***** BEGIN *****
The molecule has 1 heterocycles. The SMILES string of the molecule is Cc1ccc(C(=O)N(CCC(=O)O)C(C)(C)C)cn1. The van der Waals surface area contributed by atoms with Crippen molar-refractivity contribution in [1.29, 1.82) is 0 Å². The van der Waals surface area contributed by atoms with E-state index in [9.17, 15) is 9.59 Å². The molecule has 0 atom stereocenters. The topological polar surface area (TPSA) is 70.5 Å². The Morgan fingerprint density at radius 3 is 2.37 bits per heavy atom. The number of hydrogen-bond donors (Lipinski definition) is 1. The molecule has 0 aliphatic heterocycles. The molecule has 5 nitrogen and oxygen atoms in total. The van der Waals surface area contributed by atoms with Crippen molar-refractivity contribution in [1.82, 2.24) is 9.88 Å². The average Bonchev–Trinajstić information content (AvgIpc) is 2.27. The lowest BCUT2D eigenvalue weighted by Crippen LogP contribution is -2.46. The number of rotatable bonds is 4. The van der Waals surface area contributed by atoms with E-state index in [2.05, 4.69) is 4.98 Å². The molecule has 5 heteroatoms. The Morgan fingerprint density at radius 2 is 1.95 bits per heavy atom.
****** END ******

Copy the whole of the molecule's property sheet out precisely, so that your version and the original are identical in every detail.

The molecule has 1 heterocycles. The SMILES string of the molecule is Cc1ccc(C(=O)N(CCC(=O)O)C(C)(C)C)cn1. The van der Waals surface area contributed by atoms with Crippen molar-refractivity contribution in [1.29, 1.82) is 0 Å². The van der Waals surface area contributed by atoms with E-state index in [9.17, 15) is 9.59 Å². The molecule has 0 atom stereocenters. The topological polar surface area (TPSA) is 70.5 Å². The Morgan fingerprint density at radius 3 is 2.37 bits per heavy atom. The number of hydrogen-bond donors (Lipinski definition) is 1. The molecule has 0 aliphatic heterocycles. The molecule has 5 nitrogen and oxygen atoms in total. The van der Waals surface area contributed by atoms with Crippen molar-refractivity contribution in [1.82, 2.24) is 9.88 Å². The average Bonchev–Trinajstić information content (AvgIpc) is 2.27. The lowest BCUT2D eigenvalue weighted by Crippen LogP contribution is -2.46. The number of rotatable bonds is 4. The van der Waals surface area contributed by atoms with E-state index in [2.05, 4.69) is 4.98 Å². The molecule has 5 heteroatoms. The Morgan fingerprint density at radius 2 is 1.95 bits per heavy atom.